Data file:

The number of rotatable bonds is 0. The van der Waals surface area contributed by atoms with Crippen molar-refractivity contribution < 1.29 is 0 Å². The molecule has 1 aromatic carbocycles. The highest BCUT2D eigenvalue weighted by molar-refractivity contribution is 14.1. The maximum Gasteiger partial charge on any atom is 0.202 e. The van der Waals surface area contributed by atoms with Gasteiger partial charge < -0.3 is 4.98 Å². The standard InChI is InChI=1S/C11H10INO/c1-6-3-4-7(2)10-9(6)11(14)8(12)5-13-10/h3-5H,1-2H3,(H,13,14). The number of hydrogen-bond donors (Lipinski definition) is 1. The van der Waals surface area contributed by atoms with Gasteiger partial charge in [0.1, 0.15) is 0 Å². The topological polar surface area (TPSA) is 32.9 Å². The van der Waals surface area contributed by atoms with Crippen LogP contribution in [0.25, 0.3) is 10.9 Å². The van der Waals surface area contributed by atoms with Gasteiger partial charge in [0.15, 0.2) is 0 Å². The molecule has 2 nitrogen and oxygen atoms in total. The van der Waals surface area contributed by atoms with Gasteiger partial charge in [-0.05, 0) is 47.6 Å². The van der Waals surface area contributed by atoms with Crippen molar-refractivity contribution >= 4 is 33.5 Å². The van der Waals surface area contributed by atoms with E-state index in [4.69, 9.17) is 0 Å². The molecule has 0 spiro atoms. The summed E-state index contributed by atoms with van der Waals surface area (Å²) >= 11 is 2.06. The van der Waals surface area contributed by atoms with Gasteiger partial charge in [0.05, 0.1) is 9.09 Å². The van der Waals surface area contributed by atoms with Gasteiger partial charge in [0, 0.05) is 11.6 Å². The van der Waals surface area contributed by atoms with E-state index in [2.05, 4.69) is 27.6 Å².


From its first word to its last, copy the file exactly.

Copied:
The number of rotatable bonds is 0. The van der Waals surface area contributed by atoms with Crippen molar-refractivity contribution < 1.29 is 0 Å². The molecule has 1 aromatic carbocycles. The highest BCUT2D eigenvalue weighted by molar-refractivity contribution is 14.1. The maximum Gasteiger partial charge on any atom is 0.202 e. The van der Waals surface area contributed by atoms with Gasteiger partial charge < -0.3 is 4.98 Å². The standard InChI is InChI=1S/C11H10INO/c1-6-3-4-7(2)10-9(6)11(14)8(12)5-13-10/h3-5H,1-2H3,(H,13,14). The number of hydrogen-bond donors (Lipinski definition) is 1. The van der Waals surface area contributed by atoms with Gasteiger partial charge in [0.1, 0.15) is 0 Å². The topological polar surface area (TPSA) is 32.9 Å². The van der Waals surface area contributed by atoms with Crippen LogP contribution in [0.25, 0.3) is 10.9 Å². The van der Waals surface area contributed by atoms with Gasteiger partial charge in [0.15, 0.2) is 0 Å². The molecule has 2 nitrogen and oxygen atoms in total. The van der Waals surface area contributed by atoms with Gasteiger partial charge in [-0.05, 0) is 47.6 Å². The van der Waals surface area contributed by atoms with Crippen molar-refractivity contribution >= 4 is 33.5 Å². The van der Waals surface area contributed by atoms with E-state index in [4.69, 9.17) is 0 Å². The molecule has 0 spiro atoms. The summed E-state index contributed by atoms with van der Waals surface area (Å²) >= 11 is 2.06. The van der Waals surface area contributed by atoms with Gasteiger partial charge in [0.05, 0.1) is 9.09 Å². The van der Waals surface area contributed by atoms with Gasteiger partial charge in [0, 0.05) is 11.6 Å². The van der Waals surface area contributed by atoms with E-state index in [2.05, 4.69) is 27.6 Å².